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Screenshot of a breaking news alert e-mail from Q2 2017
ETX Capital is on a roll, and apparently isn’t afraid of shaking things up a little in the M&A market. The London-based online Forex broker acquired Ireland-based financial spreadbetting company Shelbourne Markets in June, bringing on board about 10,000 new clients.
In 2012 ETX acquired certain assets of bankrupt WorldSpreads.
But this deal is different. Ariel Communications is a technology and platform company, not a broker. ETX’s acquisition of Ariel communications moves ETX up into the leagues of the ‘big boys’ in retail forex which own their own platform. And it seems that this deal is all about that.
LeapRate had the opportunity to speak exclusively with Joe Rundle, ETX’s Head of Trading, about the Ariel acquisition.
LR: How did this deal come about? Why buy a technology provider?
ETX: This wasn’t about ETX getting into the technology business. ETX has worked closely with Ariel for the past 6-7 years. They became an important technology provider to us, while we became their largest client. ETX provides four trading platforms for our clients – MT4, binary, and two proprietary platforms based on Ariel technology. This deal was done mainly to allow us to control and develop own our technology, which we felt was increasingly important as we grew in size and entered the big leagues of forex brokers. Eventually, it became important for us to control our own destiny with technology.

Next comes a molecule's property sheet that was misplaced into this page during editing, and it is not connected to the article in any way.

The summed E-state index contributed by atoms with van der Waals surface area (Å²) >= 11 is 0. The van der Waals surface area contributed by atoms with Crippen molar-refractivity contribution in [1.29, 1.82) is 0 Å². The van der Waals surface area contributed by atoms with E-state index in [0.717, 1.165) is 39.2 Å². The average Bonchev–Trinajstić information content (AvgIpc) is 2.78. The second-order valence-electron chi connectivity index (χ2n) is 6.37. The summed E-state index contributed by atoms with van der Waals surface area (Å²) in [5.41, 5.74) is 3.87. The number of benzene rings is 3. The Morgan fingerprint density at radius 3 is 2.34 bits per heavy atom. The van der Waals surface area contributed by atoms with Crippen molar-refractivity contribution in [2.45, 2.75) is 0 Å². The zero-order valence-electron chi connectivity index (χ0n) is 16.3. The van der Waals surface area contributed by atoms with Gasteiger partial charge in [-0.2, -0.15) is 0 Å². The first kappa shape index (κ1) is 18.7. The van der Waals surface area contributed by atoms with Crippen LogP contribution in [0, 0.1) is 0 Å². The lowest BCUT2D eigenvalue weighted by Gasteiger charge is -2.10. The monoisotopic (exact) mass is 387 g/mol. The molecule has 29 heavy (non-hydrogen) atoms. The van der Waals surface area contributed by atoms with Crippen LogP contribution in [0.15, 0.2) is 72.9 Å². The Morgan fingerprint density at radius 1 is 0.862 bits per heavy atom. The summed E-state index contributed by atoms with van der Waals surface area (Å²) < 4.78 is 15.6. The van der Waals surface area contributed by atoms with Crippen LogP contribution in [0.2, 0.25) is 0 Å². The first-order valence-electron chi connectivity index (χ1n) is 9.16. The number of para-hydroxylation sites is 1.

LR: Will Ariel continue as a third party provider, selling platforms and services to other brokers?
ETX: No decision has been made, we are exploring all opportunities and talking to existing clients and potential new business. The acquisition will allow ETX to add focus and product to its fast growing international strategy.
LR: Did Ariel have significant clients outside of ETX?
ETX: We were by far, in 2014, Ariel’s largest client, accounting for more than half of Ariel’s business. But that wasn’t always the case. Ariel lost a couple of other clients in the past few years, such as London Capital Group (which switched to Star Financial Systems’ Swan) and Cantor Fitzgerald. So the deal made sense from that point of view as well.